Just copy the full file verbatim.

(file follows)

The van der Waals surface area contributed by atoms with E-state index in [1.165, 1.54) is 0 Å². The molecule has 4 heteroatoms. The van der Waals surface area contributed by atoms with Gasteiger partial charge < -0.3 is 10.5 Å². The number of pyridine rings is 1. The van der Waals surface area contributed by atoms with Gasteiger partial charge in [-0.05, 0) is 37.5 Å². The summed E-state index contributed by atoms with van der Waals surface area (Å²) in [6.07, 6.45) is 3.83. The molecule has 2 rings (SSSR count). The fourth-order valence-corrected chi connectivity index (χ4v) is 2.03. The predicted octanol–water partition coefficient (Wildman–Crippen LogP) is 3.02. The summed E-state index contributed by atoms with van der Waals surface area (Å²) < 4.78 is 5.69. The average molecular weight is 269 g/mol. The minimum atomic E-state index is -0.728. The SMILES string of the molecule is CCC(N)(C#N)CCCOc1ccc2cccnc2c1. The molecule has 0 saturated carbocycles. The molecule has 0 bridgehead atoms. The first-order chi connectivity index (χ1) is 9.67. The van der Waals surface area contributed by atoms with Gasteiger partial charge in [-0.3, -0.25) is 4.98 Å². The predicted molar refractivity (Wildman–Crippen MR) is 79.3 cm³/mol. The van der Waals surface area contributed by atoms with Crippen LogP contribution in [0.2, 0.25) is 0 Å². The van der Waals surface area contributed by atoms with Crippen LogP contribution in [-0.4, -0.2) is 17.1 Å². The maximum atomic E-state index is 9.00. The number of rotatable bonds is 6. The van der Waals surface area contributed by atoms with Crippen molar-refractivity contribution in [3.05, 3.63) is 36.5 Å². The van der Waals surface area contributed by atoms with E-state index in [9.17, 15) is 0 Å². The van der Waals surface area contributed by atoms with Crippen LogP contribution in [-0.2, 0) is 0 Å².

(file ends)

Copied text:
The van der Waals surface area contributed by atoms with E-state index in [1.165, 1.54) is 0 Å². The molecule has 4 heteroatoms. The van der Waals surface area contributed by atoms with Gasteiger partial charge < -0.3 is 10.5 Å². The number of pyridine rings is 1. The van der Waals surface area contributed by atoms with Gasteiger partial charge in [-0.05, 0) is 37.5 Å². The summed E-state index contributed by atoms with van der Waals surface area (Å²) in [6.07, 6.45) is 3.83. The molecule has 2 rings (SSSR count). The fourth-order valence-corrected chi connectivity index (χ4v) is 2.03. The predicted octanol–water partition coefficient (Wildman–Crippen LogP) is 3.02. The summed E-state index contributed by atoms with van der Waals surface area (Å²) < 4.78 is 5.69. The average molecular weight is 269 g/mol. The minimum atomic E-state index is -0.728. The SMILES string of the molecule is CCC(N)(C#N)CCCOc1ccc2cccnc2c1. The molecule has 0 saturated carbocycles. The molecule has 0 bridgehead atoms. The first-order chi connectivity index (χ1) is 9.67. The van der Waals surface area contributed by atoms with Gasteiger partial charge in [-0.3, -0.25) is 4.98 Å². The predicted molar refractivity (Wildman–Crippen MR) is 79.3 cm³/mol. The van der Waals surface area contributed by atoms with Crippen LogP contribution in [0.2, 0.25) is 0 Å². The van der Waals surface area contributed by atoms with Crippen LogP contribution in [-0.4, -0.2) is 17.1 Å². The maximum atomic E-state index is 9.00. The number of rotatable bonds is 6. The van der Waals surface area contributed by atoms with Crippen molar-refractivity contribution in [3.05, 3.63) is 36.5 Å². The van der Waals surface area contributed by atoms with E-state index in [9.17, 15) is 0 Å². The van der Waals surface area contributed by atoms with Crippen LogP contribution in [-0.2, 0) is 0 Å².